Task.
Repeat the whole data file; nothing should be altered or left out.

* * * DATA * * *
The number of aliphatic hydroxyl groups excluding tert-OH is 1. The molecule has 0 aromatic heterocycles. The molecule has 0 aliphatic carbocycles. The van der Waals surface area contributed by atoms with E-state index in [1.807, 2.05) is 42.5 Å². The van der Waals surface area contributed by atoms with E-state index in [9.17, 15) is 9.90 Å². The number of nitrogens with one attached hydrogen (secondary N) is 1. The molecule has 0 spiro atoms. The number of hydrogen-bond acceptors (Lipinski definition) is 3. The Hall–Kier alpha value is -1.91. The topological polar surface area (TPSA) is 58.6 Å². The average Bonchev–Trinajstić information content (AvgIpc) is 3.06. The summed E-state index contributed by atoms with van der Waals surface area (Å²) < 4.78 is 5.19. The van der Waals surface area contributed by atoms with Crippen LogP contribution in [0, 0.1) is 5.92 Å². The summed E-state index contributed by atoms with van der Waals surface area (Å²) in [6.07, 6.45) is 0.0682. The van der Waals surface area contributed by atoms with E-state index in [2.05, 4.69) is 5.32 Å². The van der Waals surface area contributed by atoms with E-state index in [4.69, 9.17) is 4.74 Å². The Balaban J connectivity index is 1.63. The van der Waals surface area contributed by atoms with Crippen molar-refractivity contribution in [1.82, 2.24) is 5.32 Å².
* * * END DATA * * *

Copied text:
The number of aliphatic hydroxyl groups excluding tert-OH is 1. The molecule has 0 aromatic heterocycles. The molecule has 0 aliphatic carbocycles. The van der Waals surface area contributed by atoms with E-state index in [1.807, 2.05) is 42.5 Å². The van der Waals surface area contributed by atoms with E-state index in [9.17, 15) is 9.90 Å². The number of nitrogens with one attached hydrogen (secondary N) is 1. The molecule has 0 spiro atoms. The number of hydrogen-bond acceptors (Lipinski definition) is 3. The Hall–Kier alpha value is -1.91. The topological polar surface area (TPSA) is 58.6 Å². The average Bonchev–Trinajstić information content (AvgIpc) is 3.06. The summed E-state index contributed by atoms with van der Waals surface area (Å²) < 4.78 is 5.19. The van der Waals surface area contributed by atoms with Crippen LogP contribution in [0, 0.1) is 5.92 Å². The summed E-state index contributed by atoms with van der Waals surface area (Å²) in [6.07, 6.45) is 0.0682. The van der Waals surface area contributed by atoms with E-state index in [2.05, 4.69) is 5.32 Å². The van der Waals surface area contributed by atoms with E-state index in [4.69, 9.17) is 4.74 Å². The Balaban J connectivity index is 1.63. The van der Waals surface area contributed by atoms with Crippen molar-refractivity contribution in [1.82, 2.24) is 5.32 Å².